COVID-19 might become an excuse for dictatorial leaders to seize unquestioned power

Hungarian PM Viktor Orbán. Source: Reuters

The world is currently witnessing its worst healthcare crisis since the Spanish flu of 1918. More than 180 countries in the world are now affected by COVID-19, especially developed economies like the US, Italy, Spain, UK and China.

Europe is one of the worst hit places, severely affecting its economic growth. Hungary is a central European country which was once a part of the Ottoman and Habsburg empires. In the year 1989, with the fall of Berlin wall, it emerged as an independent liberal democracy. 

As of 6th April, 2020 Hungary reported 744 COVID-19 cases and 38 deaths. In March, 2020 Hungarian parliament voted to give Prime Minister Victor Orbán, the power to ‘rule by decree’ with no clear end-date. This bill was passed as a “measure to tackle coronavirus outbreak”. 

The beginning of Soft Fascism

Over the course of eight years in power, PM Orbán has chipped away at the foundations of the Hungarian democracy. Under his regime, the parliament has passed several new rules that can seem reasonable on their face but actually serve to undermine essential democratic freedoms.

The Hungarian government controls the media and airwaves company to such a degree that many broadcasters are just the mouthpiece of the ruling government.

Secondly, Hungary has fenced the entire border with Serbia to counter illegal immigration from the war-torn countries. 

A state of emergency was declared in 2016 related to immigration and a hard anti-immigration stance was taken by the government. 

PM has also stamped out dissent and seized control of every major aspect of country’s political and social life, without needing to resort to ‘hard’ measures such as building up a police state or banning the election process. 

https://cdn.vox-cdn.com/thumbor/hXyl24CWRbUu_xmh4V1Y8MTb9vo=/0x0:1800x1800/1200x0/filters:focal(0x0:1800x1800):no_upscale()/cdn.vox-cdn.com/uploads/chorus_asset/file/13048307/Hungary_fence_map.jpg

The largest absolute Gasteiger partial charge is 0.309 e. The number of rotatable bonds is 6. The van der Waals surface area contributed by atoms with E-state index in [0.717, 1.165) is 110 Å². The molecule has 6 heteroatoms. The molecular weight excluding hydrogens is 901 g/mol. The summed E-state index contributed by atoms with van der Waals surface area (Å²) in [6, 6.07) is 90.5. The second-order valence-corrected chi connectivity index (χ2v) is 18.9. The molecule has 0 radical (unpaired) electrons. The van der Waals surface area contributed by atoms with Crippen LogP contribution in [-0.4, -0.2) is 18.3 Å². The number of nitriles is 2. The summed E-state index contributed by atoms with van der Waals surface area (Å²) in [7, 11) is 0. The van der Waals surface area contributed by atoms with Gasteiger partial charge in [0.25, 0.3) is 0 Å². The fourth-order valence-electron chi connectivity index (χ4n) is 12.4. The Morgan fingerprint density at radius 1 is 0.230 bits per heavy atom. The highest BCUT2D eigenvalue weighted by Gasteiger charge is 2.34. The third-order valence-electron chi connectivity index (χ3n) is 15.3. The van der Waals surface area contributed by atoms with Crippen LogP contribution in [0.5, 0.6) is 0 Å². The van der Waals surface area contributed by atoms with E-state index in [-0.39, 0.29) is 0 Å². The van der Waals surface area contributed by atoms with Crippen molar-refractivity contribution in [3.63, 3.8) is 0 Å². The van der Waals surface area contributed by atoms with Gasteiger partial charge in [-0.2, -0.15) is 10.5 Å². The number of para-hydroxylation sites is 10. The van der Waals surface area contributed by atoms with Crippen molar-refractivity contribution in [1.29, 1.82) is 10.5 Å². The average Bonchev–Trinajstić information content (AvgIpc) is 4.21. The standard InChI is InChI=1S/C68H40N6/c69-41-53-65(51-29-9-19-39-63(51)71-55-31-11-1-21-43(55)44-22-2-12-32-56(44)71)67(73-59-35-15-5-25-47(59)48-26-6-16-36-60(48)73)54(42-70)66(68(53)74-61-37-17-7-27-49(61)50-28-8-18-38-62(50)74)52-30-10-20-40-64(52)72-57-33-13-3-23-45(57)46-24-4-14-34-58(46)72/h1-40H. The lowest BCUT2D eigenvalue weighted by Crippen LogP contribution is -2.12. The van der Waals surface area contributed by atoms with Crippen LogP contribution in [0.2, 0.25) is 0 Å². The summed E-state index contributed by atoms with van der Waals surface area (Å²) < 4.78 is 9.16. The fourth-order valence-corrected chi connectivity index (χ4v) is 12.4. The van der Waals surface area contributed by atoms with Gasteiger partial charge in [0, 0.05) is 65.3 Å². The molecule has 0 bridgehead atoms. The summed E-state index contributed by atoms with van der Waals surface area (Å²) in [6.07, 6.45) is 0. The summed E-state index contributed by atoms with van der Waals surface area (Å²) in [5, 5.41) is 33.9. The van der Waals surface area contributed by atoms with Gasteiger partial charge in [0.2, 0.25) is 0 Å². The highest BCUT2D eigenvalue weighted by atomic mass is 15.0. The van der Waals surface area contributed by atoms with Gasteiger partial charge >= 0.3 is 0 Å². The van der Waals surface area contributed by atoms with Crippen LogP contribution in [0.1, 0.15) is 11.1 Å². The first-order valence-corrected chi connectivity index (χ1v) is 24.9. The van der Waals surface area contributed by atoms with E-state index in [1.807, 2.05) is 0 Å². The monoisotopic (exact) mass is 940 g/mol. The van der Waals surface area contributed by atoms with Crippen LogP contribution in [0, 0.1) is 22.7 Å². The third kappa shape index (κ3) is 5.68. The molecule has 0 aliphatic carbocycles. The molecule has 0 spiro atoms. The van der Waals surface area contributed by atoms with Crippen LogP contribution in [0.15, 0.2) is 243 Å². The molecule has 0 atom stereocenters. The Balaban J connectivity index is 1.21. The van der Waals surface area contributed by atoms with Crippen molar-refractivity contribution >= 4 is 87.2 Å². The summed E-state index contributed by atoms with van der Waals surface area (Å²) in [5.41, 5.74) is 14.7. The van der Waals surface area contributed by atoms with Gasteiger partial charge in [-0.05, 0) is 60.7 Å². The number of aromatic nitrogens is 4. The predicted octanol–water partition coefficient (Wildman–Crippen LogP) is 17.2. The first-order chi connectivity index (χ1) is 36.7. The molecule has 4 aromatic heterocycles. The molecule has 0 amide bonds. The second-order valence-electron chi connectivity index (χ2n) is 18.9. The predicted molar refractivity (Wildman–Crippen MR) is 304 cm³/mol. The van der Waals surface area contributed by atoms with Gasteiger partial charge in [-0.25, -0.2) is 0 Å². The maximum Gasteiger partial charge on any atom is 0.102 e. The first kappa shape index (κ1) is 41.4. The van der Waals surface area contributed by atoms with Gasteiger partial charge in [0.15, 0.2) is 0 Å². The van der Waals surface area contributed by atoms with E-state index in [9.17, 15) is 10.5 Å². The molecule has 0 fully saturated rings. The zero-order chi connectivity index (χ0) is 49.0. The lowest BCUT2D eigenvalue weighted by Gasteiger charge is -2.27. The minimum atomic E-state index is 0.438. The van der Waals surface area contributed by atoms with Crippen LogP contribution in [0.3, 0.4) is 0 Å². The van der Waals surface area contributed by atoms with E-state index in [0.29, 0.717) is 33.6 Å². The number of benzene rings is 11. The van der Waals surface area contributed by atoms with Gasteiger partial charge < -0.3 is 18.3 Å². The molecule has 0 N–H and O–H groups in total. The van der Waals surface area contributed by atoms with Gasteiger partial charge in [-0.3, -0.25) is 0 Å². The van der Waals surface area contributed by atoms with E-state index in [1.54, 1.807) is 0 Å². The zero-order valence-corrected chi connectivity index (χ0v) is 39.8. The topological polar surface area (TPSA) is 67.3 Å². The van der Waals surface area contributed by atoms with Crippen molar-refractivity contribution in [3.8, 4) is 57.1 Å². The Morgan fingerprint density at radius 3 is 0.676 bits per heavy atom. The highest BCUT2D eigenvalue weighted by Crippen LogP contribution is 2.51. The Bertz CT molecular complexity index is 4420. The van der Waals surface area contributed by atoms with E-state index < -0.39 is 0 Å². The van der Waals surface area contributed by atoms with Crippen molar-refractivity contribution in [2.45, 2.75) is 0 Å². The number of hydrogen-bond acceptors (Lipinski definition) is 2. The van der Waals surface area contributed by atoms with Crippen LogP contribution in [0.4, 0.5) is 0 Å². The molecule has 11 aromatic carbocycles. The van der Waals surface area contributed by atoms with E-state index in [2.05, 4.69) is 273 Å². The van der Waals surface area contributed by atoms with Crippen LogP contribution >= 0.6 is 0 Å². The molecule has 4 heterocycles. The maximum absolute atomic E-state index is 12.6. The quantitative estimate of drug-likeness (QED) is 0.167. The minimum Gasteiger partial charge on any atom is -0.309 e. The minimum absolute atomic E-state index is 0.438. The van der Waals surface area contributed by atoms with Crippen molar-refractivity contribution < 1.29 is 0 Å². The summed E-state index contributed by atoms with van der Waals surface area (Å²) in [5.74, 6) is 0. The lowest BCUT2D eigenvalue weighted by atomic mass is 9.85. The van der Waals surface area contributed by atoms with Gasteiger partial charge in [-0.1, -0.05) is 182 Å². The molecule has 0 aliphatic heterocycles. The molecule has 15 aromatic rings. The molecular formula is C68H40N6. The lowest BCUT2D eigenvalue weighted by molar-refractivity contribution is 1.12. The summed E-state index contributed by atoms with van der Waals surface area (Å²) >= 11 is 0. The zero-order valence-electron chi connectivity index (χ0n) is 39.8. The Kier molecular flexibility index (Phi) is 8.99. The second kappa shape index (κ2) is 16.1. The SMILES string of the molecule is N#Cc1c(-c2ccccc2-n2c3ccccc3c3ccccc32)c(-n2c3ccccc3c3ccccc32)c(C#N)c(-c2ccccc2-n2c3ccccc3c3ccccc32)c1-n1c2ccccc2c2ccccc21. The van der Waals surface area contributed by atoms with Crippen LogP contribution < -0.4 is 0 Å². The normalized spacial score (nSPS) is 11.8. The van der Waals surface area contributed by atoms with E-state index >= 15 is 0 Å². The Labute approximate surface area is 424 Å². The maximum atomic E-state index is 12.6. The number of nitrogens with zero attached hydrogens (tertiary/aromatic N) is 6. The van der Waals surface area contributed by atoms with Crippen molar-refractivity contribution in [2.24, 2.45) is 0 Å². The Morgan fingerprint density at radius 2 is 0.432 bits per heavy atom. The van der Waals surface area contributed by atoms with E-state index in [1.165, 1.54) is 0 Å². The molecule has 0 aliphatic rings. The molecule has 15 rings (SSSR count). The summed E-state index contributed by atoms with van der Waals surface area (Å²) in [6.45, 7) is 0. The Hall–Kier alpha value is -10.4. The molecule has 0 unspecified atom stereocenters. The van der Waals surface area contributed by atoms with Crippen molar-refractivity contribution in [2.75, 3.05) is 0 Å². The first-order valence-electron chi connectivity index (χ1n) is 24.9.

Hungary’s fenced border with Serbia to curb immigration. (Source: Vox)

A Backsliding Democracy

In the year 2010, Orbán’s right wing populist political party Fidesz (Hungarian Civic Alliance) won a constitutional majority by winning 263 seats, which is just over the two-third margin necessary to rewrite the constitution by parliamentary vote.

Similar things happened in 2011 onwards and multiple major amendments were made to turn the tables around. For instance Fidesz party has a greater influence over churches and has also stripped hundreds of religious institutes (including synagogues) of their legal status. The new preamble of the Hungarian constitution says that “Hungarian nationality is exclusively Christian” even though country has substantial Jewish population.

To take the unfair advantage, Orbán also manipulated the boundaries of electoral constituency to favour his party. This process is also known as “gerrymandering”.

He also created new court system which cements political leader to control judicial system of the country. He appointed his old friend as the leader of the judicial system and stacked the constitutional courts with his loyalists.

The state’s old broadcasters were dissolved and the new broadcasters were created. Many private media houses were sold to oligarchs or allies of Fidesz party. All these instances and decisions signal towards an authoritarian regime.

Indefinite Authoritarian Power